First you need to remove the trigger frame from the main body housing. Doing so is easy by simply removing the Allen screw located in the back, in front of the trigger and the one located in the front of the IONS breach. Separate the frame from the markers body and your set to move on to the bolt right? Wrong. After I removed the trigger frame from the body I had to slightly roll the body away from the frame and expose the two banjo fittings that were attached to the firing chamber of the body. Fortunately my IONS solenoid and circuit board assembly was easy to pull upward which allowed me to expose these banjo fittings enough to get my Allen wrench into the fittings and remove them from the firing chamber. I have heard that the solenoid and circuit board assembly can be tough to remove on some IONS so be careful when doing this yourself.

Once the banjo fittings are removed you will need to remove the wire harness for the anti-chop eye system from the board located in the breach of the marker body. Once that is complete you can now slide the plastic body cover off and expose the internal assembly of the ION. Be careful when sliding the body of the ION off of the internal bolt assembly as the anti-chop eye board and the detents may fall out and get damaged or lost. Take care of these items and place them back in their perspective place when assembling the marker after the maintenance is complete.

Taking both hands, grip the front half of the ION known as the body breach and the back half known as the firing chamber and unscrew them apart from each other. Once undone you will be able to slide the bolt out and perform the maintenance needed. Lube both back o-rings on the bolt with a generous amount of lube after cleaning off the old lube. Again I put a small amount of lube on any threads before assembling the body halves so that in the future they won’t be too hard to get back apart. In reverse of what I have written I then put the ION back together being careful to not pinch the eye harness wires between the trigger frame and body.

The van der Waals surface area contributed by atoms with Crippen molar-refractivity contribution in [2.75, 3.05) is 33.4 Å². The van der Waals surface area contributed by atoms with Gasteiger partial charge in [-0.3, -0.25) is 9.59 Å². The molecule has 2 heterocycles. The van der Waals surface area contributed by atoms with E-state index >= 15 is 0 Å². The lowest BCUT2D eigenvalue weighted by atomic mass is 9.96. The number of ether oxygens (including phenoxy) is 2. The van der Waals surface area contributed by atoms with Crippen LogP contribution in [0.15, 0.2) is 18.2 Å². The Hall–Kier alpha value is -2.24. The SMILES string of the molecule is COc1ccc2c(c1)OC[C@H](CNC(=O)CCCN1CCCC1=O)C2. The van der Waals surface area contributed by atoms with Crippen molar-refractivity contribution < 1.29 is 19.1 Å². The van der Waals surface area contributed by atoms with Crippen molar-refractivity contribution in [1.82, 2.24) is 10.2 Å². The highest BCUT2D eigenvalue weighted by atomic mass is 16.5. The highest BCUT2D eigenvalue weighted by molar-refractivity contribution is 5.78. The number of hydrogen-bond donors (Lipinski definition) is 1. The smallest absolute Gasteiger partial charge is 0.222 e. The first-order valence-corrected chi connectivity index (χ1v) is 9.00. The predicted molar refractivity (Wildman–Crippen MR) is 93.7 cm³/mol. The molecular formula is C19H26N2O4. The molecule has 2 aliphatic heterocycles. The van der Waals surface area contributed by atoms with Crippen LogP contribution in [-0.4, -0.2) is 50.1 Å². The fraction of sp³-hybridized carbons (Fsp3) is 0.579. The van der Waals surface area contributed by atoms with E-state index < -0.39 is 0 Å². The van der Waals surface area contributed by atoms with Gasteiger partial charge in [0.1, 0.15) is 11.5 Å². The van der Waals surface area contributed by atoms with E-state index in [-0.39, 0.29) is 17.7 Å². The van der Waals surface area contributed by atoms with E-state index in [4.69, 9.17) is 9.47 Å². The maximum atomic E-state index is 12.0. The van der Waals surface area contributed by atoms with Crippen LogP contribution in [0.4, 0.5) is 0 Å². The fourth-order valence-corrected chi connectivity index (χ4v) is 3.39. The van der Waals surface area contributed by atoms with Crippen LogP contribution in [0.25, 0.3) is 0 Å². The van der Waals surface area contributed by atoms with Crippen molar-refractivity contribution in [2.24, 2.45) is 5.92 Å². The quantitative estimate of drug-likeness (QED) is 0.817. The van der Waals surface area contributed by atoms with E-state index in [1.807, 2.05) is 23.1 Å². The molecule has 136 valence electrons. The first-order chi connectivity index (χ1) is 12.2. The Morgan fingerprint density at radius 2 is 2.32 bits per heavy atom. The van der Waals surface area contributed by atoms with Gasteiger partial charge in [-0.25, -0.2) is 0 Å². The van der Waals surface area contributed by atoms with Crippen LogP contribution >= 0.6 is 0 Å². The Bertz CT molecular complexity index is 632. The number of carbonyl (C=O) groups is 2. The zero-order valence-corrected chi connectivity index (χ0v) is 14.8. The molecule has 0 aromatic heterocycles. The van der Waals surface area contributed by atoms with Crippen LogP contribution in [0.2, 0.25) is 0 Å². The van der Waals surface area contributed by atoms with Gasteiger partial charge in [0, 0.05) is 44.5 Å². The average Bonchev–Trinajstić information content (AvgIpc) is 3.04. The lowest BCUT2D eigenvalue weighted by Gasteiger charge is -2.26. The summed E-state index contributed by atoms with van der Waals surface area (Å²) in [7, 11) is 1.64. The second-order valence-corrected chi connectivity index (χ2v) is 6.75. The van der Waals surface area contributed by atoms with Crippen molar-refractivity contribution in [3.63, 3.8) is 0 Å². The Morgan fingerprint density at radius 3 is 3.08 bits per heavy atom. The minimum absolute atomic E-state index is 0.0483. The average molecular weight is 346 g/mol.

In conclusion, I have found that there is more work to maintaining the ION than so described in the manual but that’s not to say that the ION is a bad marker. In fact, the ION is a great marker for the price and will rival any other marker out there in its price range and even some high-end pricier markers. With the concept of having a composite body like the ION, I am sure there was expected flaws or difficulties such as these but in the end the ION is a very competitive piece of equipment. With a reasonable price range the ION is a great buy, even if it is a bit cumbersome to maintain. I can only say that I wish Smart Parts had given the ION manual a bit more thought and a few more descriptive pictures to help guide the user through this maintenance process.

If you wish to read more about the ION you can visit our forums. We have many forum threads helping users with upgrades and maintenance on this marker. Nobody should be left in the dark when it comes to his or her markers up-keep. Sign up now and get the low down on the ION.